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OCAP | A Housing Platform for Poor and Working people
Ontario Coalition Against Poverty is a direct action anti-poverty organization that fights for more shelter beds, social housing, and a raise in social assistance rates.
poverty, homelessness, housing, social assistance, ontario works, odsp, anti-poverty. ocap. ontario coalition against poverty, shelters,
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A Housing Platform for Poor and Working people

OCAP denounces all federal parties’ insufficient attempts at prioritizing ‘affordable’ housing in the upcoming election.

“Affordable” is a misnomer, it is weak-willed political jargon, intended to be vague. What we need is more not-for-profit housing: safe, quality social housing, a serious investment in the housing co-operative model, and the deprivatization of long-term care. We need housing designed for people, not profit.

Housing has been an issue for poor people for decades. As federal parties unveil a platform mainly supportive to help middle-income earners, it is obvious that poor and working people’s needs are not anywhere in mind. Most of the platform points from all major political parties focus on homeownership, once again leaving renters, under-housed, and unhoused persons out of the conversation.

Accelerated by the Covid-19 pandemic, there are hundreds of thousands of people at risk of being evicted and forced onto the streets. No federal party makes mention of any solution to this. Instead, all parties offer too little, too late, and fail across the board to center those in dire need. After years of neglect from all levels of government, we need emergency action, that prioritizes a safe place to live for every member of the country, including migrants and undocumented peoples.

This housing crisis has been manufactured by developers and governments who have, by design, allowed the slow supply of specific types of housing, and sustained a bubble of prices that only top income earners can perforate. Since 1993, the federal government has stopped investing in social housing across Canada. What we see today is the effects of a long-term and calculated effort to neglect and invisibilize our most vulnerable, consolidate profits into developer’s hands, and further the neoliberal agenda.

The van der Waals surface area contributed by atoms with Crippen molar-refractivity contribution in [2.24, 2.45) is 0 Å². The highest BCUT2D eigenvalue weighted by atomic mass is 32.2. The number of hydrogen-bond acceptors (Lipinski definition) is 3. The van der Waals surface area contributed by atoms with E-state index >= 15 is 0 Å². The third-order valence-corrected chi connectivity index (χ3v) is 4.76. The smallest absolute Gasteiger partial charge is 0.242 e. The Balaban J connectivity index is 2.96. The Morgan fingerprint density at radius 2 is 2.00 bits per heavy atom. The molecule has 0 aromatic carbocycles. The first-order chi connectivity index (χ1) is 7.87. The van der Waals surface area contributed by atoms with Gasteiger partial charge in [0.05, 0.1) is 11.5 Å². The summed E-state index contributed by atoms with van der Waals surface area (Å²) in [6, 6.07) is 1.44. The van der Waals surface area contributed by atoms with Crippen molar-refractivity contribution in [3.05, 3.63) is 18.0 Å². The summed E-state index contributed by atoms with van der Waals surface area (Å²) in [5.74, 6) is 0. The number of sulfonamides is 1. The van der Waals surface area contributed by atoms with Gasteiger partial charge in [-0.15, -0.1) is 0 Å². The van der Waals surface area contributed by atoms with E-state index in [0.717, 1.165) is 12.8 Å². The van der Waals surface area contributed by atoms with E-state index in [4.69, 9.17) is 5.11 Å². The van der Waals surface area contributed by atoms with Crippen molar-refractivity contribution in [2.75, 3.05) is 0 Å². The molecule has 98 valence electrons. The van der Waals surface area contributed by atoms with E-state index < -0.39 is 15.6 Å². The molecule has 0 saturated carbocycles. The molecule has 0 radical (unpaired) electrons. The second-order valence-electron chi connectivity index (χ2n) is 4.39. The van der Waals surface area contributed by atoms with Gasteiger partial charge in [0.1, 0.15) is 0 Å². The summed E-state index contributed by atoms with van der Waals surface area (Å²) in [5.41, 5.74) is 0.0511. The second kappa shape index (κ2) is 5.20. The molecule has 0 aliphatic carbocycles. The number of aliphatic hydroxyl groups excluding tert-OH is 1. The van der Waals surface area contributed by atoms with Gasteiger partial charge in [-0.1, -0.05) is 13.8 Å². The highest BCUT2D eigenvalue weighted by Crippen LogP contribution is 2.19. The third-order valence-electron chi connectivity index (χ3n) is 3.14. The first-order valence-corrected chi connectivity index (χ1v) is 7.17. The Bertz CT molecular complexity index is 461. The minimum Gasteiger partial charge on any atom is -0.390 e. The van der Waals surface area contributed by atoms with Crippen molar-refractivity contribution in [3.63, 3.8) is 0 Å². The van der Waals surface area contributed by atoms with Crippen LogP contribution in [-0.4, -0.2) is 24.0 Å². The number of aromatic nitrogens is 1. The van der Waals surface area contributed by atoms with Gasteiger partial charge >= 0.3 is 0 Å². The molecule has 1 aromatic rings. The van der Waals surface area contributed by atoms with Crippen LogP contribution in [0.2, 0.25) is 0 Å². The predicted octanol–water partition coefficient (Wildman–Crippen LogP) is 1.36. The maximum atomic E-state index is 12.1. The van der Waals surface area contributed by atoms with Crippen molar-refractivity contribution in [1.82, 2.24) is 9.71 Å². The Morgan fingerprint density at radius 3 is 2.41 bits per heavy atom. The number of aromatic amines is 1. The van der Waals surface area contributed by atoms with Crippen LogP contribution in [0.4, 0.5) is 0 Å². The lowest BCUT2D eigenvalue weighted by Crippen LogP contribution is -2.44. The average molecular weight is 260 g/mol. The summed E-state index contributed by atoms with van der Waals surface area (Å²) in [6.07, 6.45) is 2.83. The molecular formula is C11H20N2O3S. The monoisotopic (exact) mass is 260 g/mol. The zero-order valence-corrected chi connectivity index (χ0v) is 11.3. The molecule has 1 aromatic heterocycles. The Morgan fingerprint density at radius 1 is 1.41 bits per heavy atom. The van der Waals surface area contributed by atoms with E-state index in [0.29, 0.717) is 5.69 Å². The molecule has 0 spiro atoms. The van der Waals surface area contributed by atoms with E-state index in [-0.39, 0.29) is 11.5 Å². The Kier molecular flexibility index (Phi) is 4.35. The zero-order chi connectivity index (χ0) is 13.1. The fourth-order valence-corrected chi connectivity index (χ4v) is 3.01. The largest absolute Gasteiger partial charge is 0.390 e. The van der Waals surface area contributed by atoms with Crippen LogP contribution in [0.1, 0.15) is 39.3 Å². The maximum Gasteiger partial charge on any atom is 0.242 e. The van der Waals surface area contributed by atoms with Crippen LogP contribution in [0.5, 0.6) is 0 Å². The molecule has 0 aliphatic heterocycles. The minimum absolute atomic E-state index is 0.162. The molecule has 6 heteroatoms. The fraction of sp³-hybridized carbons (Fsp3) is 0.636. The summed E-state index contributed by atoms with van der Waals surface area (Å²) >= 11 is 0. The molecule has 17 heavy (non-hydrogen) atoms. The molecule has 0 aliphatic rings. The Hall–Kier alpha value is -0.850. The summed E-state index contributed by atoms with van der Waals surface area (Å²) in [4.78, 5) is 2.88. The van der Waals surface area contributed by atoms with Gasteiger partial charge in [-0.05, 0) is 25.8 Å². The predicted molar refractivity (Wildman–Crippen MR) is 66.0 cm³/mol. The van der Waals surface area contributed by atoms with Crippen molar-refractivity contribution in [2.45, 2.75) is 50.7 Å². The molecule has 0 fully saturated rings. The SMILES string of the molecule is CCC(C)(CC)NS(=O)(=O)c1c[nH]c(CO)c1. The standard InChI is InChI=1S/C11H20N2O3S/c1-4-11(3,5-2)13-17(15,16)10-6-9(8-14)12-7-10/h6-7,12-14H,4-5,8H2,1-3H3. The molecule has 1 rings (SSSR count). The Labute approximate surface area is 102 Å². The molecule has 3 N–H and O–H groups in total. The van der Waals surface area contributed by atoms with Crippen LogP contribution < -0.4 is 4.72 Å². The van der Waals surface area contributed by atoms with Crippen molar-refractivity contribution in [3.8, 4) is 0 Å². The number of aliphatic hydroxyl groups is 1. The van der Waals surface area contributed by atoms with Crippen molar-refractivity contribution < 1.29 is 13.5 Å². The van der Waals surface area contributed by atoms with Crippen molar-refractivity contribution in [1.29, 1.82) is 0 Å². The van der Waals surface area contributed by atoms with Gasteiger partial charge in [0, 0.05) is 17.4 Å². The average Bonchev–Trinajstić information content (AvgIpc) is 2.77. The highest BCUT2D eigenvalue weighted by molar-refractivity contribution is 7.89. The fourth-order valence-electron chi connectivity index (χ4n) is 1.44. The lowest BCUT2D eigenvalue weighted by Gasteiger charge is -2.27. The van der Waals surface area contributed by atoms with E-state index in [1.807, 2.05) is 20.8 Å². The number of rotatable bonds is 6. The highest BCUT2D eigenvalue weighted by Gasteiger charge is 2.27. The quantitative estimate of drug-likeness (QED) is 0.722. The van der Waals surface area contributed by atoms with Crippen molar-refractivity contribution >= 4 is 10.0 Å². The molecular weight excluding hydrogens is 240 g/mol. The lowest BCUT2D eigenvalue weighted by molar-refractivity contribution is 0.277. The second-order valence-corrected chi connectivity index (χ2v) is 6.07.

Condominium developers continue to run amok, while other models of housing are forgotten. Greedy landlords and real estate developers continue to profit at the expense of poor and working people simply needing a place to live. Shame on the federal government for allowing this crisis to happen in the first place and shame on their lack of action now.

We are in unprecedented times, with hundreds of thousands of people across the country behind in rent and eligible for eviction. Our shelter systems are full and overcrowded. After being sued, the government was forced to look to hotels and other interim solutions in response to the pandemic. We have thousands of people living in encampments across the country, being forcefully and violently evicted by police, with nowhere else to go.

The population in shelters is increasingly made up of migrants left without status due to huge problems based on race, class, gender, sexuality, and disability in Canada’s immigration system. This population has special needs, none of which are even touched on in any of the platforms.

The housing platforms of all major political parties fall grossly short of the change that is needed to support the right to housing.

Our governments at all levels are complicit in this crisis, and we demand long-term sustainable solutions that secure the right to housing for people at all income levels.

Our Housing Platform Demands:

  • A commitment to 1 million new social housing units, nationwide, to be built by 2025
  • An ongoing funding commitment to municipalities comparable to rates adjusted for inflation before funding cuts in 1993 for the maintenance and creation of social housing going forward
  • The facilitation of new housing cooperatives in every city, in the amount to house all those waitlisted and meet ongoing demand by 2026
  • An increase in taxes for those who own more than two properties
  • A 20% vacancy tax for empty and unused properties for up to 3 years
  • The expropriation of empty and unused buildings sitting for over 3 years to create more not-for-profit housing options
  • Stronger policies that support the rights of tenants, including rent forgiveness for pandemic arrears
  • Redefine the term “Affordable” to reflect deeply affordable housing based on income and not in contrast to market rent
  • Focus on shifting the financialization of property to providing housing for all who require shelter
  • End the for-profit model for long-term care facilities and ensure dignified and safe housing for all, at every stage of life.